In its seminars IBB is concerned with the question of how such a criminal system was able to function and how people became victims and perpetrators. Looking at the multitude of preserved documents, in talks with contemporary witnesses and scholars, these questions can be discussed in Auschwitz like virtually nowhere else.

The seminars also visit Kraków, a former centre of Jewish culture. Here, in visits to museums, synagogues, graveyards and through Jewish foods and klezmer music, one can experience what once constituted Jewish life.

History Workshop Leonid Lewin Minsk

The history workshop is meeting point for the survivors of the Minsk ghetto, of forced labour in Germany and of the concentration camps. It was opened in 2003 and has since become a place of geniality and of trust.

Contemporary witnesses meet with youths from Belarus and other European countries, in order to tell their life stories. In dialogue with the succeeding generations the hope is expressed that wars between the peoples will not be repeated. Beyond that, the workshop sees itself as an educational centre, where blank spots of German-Belarusian history are reviewed.

The history workshop is one of the last remaining houses from the time of the ghetto and is collectively operated by IBB Dortmund, IBB Minsk and the Association of Jewish Organisations and Communities in Belarus.

The Chernobyl Remebrance Centre in Kharkiv

In opening the world‘s first History Workshop Chernobyl in 2012, IBB started a project against forgetting and repressing the catastrophe. Today more than 25 000 of those affected by Chernobyl still live in Kharkiv, among them 12 000 of the more than 850 000 Liquidators, who between 1986 and 1989 worked on the destroyed reactor. The history workshop is a meeting point for Liquidators and a place of encounter where youths are told about the catastrophe.

Volunteers support the Liquidators and other victims of the catastrophe to assert their claims against the authorities. Also, sources and documents regarding Chernobyl are to be secured and the biographies of contemporary witnesses to be recorded.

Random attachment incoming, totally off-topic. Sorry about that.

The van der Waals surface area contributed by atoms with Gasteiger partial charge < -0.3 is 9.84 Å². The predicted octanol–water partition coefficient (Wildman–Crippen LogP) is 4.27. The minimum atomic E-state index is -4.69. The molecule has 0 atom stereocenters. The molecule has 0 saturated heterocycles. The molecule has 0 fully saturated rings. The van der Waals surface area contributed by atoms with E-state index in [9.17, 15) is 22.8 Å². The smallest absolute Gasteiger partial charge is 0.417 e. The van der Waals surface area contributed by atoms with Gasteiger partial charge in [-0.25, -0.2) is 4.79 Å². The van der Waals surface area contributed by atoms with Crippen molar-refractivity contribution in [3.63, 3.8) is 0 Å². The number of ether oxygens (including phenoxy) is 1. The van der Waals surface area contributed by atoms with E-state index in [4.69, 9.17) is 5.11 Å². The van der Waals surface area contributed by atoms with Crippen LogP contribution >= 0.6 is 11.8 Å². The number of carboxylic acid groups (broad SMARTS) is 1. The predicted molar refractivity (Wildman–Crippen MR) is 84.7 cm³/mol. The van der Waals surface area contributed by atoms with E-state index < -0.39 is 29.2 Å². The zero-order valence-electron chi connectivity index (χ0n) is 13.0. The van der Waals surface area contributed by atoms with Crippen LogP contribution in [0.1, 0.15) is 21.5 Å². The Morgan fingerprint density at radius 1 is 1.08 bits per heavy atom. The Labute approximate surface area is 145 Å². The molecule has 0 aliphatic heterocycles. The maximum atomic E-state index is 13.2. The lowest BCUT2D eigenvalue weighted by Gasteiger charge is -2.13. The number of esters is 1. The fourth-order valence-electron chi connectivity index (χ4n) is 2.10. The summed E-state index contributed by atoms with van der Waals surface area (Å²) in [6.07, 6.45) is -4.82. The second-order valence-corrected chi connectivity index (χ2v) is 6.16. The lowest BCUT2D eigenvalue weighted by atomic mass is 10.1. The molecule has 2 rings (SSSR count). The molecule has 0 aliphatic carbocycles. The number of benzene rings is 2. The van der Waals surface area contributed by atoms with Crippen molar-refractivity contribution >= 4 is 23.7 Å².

Site of Remembrance Trostenets

Trostenets was the largest extermination site in Belarus during German occupation from 1941 to 1944. Between 50.000 and 206.500 people were killed, buried, later exhumed and burnt.

 In 1941 and 1942 more than 22.000 German citizens of Jewish origin were deported to Minsk and Trostenets. They were under the illusion that the National Socialist leadership would give them the opportunity to build a new existence there. Upon arrival in Minsk, however, the majority of the deportees were immediately killed and buried in mass graves.

Remembrance together

Besides our activities on ‘Traces of National Socialism’, we develop and organise projects for youths on historical topics. In this we are working for and with a diversity of partners.

IBB organises learning at the location of the event. We provide the necessary background knowledge and enable the start of the conversation. In this, we are a competent service provider and partner for organisations in education and further education.

Persons, who have experienced history themselves: In many projects regarding recent history (e.g. Second World War, Chernobyl, Fall of the Berlin Wall, 50 years of migration) we give a voice to contemporary witnesses, reporting on their personal experiences – for example in front of classes of pupils or at events.